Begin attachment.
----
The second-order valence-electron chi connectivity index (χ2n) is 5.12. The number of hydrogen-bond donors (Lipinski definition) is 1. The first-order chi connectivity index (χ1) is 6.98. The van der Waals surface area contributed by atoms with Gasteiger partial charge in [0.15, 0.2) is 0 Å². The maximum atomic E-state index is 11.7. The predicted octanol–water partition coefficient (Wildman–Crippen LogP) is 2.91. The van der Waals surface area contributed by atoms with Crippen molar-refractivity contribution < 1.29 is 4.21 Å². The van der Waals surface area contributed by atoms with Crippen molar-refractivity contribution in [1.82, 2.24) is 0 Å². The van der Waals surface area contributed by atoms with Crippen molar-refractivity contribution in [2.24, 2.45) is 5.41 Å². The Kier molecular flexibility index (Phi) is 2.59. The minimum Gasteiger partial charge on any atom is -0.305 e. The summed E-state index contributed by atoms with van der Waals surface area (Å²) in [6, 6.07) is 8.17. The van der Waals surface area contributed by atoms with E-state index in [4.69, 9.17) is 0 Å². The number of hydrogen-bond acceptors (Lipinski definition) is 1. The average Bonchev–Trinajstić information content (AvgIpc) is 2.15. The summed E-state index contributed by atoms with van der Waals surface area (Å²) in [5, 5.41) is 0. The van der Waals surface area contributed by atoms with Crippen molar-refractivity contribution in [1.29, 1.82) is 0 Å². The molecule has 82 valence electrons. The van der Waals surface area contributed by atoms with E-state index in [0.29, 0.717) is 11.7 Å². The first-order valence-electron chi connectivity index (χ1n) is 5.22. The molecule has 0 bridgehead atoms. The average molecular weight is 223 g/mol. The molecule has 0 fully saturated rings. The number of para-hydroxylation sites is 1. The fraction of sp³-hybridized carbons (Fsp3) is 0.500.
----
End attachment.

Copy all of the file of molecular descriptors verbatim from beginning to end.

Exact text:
The second-order valence-electron chi connectivity index (χ2n) is 5.12. The number of hydrogen-bond donors (Lipinski definition) is 1. The first-order chi connectivity index (χ1) is 6.98. The van der Waals surface area contributed by atoms with Gasteiger partial charge in [0.15, 0.2) is 0 Å². The maximum atomic E-state index is 11.7. The predicted octanol–water partition coefficient (Wildman–Crippen LogP) is 2.91. The van der Waals surface area contributed by atoms with Crippen molar-refractivity contribution < 1.29 is 4.21 Å². The van der Waals surface area contributed by atoms with Crippen molar-refractivity contribution in [1.82, 2.24) is 0 Å². The van der Waals surface area contributed by atoms with Crippen molar-refractivity contribution in [2.24, 2.45) is 5.41 Å². The Kier molecular flexibility index (Phi) is 2.59. The minimum Gasteiger partial charge on any atom is -0.305 e. The summed E-state index contributed by atoms with van der Waals surface area (Å²) in [6, 6.07) is 8.17. The van der Waals surface area contributed by atoms with E-state index in [4.69, 9.17) is 0 Å². The number of hydrogen-bond acceptors (Lipinski definition) is 1. The average Bonchev–Trinajstić information content (AvgIpc) is 2.15. The summed E-state index contributed by atoms with van der Waals surface area (Å²) in [5, 5.41) is 0. The van der Waals surface area contributed by atoms with Crippen molar-refractivity contribution in [1.29, 1.82) is 0 Å². The molecule has 82 valence electrons. The van der Waals surface area contributed by atoms with E-state index in [0.29, 0.717) is 11.7 Å². The first-order valence-electron chi connectivity index (χ1n) is 5.22. The molecule has 0 bridgehead atoms. The average molecular weight is 223 g/mol. The molecule has 0 fully saturated rings. The number of para-hydroxylation sites is 1. The fraction of sp³-hybridized carbons (Fsp3) is 0.500.